“We are literally sucking the nutrients out of the soil with the weeds and then burning the weeds and letting those nutrients float away to heaven knows where,” he says. “It's an extremely ecologically unfriendly way to manage soil nutrients.”
Luke SnowTayae Yodchatmingboon and Patchara Kumchumnam inspect a plot of rotational rice paddy, currently not in use due to seasonal planting.
Nuthamon Kongcharoen, professor of law at Chiang Mai University, describes “feelings of hardship between the government and the ethnic minorities that live in the conservation area," saying that there needs to be more public dialogue about land management overall. "This [trust debate] is ongoing,” Dr. Kongcharoen adds.
Members of the National Human Rights Commission met villagers and National Park officials in January, after village leaders filed a complaint against the Parks department charging that officials mishandled a 2022 land survey meant to gauge public opinion on the park’s expansion. The commission says it is investigating whether the government violated the villagers’ rights, including by withholding information from the communities ahead of the survey.
At least one member of the commission is sympathetic to the villagers.
“The special thing about the village is that the community network is very strong,” says commissioner Preeda Khongpaen. “They have been here since before the national park and have made use of the forest and rely on it to live.”
Mr. Kumchumnam, an Indigenous rights advocate, says that one sticking point is that park officials struggle to understand why the local Karen community wants so much land when the villagers actively use only a small part of it for farming and homes. Yet many areas of the forest hold spiritual significance.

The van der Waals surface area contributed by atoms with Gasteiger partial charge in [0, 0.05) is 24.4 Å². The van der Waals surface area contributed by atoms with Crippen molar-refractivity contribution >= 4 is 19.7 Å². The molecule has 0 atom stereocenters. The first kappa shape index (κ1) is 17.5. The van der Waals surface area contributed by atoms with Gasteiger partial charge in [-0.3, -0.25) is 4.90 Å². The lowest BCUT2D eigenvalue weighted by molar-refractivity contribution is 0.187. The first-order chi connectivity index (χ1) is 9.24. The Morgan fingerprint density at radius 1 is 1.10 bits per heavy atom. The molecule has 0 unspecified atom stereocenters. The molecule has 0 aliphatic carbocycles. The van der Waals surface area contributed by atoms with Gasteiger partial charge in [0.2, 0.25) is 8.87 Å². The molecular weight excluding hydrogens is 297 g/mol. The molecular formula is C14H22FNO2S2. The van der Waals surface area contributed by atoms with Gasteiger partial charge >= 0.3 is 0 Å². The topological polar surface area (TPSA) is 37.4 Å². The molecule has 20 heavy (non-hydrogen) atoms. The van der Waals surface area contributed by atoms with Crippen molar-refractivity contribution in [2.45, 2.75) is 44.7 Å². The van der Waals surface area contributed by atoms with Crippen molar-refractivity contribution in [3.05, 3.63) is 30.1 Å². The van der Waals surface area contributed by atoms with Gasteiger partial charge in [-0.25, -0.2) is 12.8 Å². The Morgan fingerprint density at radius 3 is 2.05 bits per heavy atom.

There’s a children's cemetery, for instance, that very few can enter, and certain trees that are considered connected to human spirits and cannot be cut down. Under the parks department’s governance, villagers worry they would lose the comfort and privacy of these spaces, as well as the freedom to manage spiritual sites as they see fit.
Another challenge, according to Mr. Kumchumnam, is that the government refuses to acknowledge the existence of Indigenous people in Thailand, in order to sidestep the United Nations Declaration on the Rights of Indigenous People, which the Thai government has signed. Indeed, no current legislation uses the term “Indigenous,” often referring to these communities as “ethnic groups.”
Luke SnowVillage members gather to discuss the future of their land and hear community leaders present their plans to officials seeking to limit their land use in an extended national park.
Like many Indigenous communities worldwide, the Ban Sop Lan villagers believe this land cannot be owned, and instead seek to care for and protect the forest in return for using it. Many residents are also worried about opportunities for the village’s young people, who often move to cities to find work. Banning their agricultural traditions could further limit economic opportunity in the village, community leaders say.
Wuarni Galan, Mr. Yodchatmingboon’s granddaughter, the first in the village to attend university, has returned to teach English, and now lives with her mother and three siblings. When she visits friends in Chiang Mai, she is reminded how necessary it is to preserve this forest.
“The land is very important to both our community and the city,” she says. “I was born here and have lived here, and I’d be sad without the land.”
This story was produced with support from the Round Earth Media program of the International Women’s Media Foundation. Anna Lawattanatrakul contributed reporting.